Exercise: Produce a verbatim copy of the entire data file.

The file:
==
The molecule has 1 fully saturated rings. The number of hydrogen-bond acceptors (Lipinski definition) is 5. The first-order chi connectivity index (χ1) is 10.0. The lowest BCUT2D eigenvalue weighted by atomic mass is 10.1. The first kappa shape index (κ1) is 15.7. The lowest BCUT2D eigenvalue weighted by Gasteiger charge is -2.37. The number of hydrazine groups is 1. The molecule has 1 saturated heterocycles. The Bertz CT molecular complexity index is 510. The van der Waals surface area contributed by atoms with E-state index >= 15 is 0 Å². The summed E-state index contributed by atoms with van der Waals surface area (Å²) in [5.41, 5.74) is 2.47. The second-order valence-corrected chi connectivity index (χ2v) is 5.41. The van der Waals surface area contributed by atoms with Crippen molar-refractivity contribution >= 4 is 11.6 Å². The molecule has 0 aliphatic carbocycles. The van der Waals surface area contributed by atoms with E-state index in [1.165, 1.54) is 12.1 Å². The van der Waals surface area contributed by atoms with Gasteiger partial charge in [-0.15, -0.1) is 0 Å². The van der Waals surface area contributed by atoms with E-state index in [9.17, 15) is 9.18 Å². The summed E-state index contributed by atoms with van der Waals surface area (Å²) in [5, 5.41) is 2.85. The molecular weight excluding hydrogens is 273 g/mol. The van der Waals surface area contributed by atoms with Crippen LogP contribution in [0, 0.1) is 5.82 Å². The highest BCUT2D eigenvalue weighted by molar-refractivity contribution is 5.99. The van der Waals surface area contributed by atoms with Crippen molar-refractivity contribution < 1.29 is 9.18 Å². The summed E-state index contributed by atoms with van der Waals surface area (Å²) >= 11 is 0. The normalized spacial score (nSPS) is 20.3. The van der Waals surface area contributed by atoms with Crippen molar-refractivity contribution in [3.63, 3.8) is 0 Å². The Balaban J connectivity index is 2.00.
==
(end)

The molecule has 1 fully saturated rings. The number of hydrogen-bond acceptors (Lipinski definition) is 5. The first-order chi connectivity index (χ1) is 10.0. The lowest BCUT2D eigenvalue weighted by atomic mass is 10.1. The first kappa shape index (κ1) is 15.7. The lowest BCUT2D eigenvalue weighted by Gasteiger charge is -2.37. The number of hydrazine groups is 1. The molecule has 1 saturated heterocycles. The Bertz CT molecular complexity index is 510. The van der Waals surface area contributed by atoms with E-state index >= 15 is 0 Å². The summed E-state index contributed by atoms with van der Waals surface area (Å²) in [5.41, 5.74) is 2.47. The second-order valence-corrected chi connectivity index (χ2v) is 5.41. The van der Waals surface area contributed by atoms with Crippen molar-refractivity contribution >= 4 is 11.6 Å². The molecule has 0 aliphatic carbocycles. The van der Waals surface area contributed by atoms with E-state index in [1.165, 1.54) is 12.1 Å². The van der Waals surface area contributed by atoms with Gasteiger partial charge in [-0.15, -0.1) is 0 Å². The van der Waals surface area contributed by atoms with E-state index in [9.17, 15) is 9.18 Å². The summed E-state index contributed by atoms with van der Waals surface area (Å²) in [5, 5.41) is 2.85. The molecular weight excluding hydrogens is 273 g/mol. The van der Waals surface area contributed by atoms with Crippen LogP contribution in [0, 0.1) is 5.82 Å². The highest BCUT2D eigenvalue weighted by molar-refractivity contribution is 5.99. The van der Waals surface area contributed by atoms with Crippen molar-refractivity contribution < 1.29 is 9.18 Å². The summed E-state index contributed by atoms with van der Waals surface area (Å²) >= 11 is 0. The normalized spacial score (nSPS) is 20.3. The van der Waals surface area contributed by atoms with Crippen molar-refractivity contribution in [3.63, 3.8) is 0 Å². The Balaban J connectivity index is 2.00.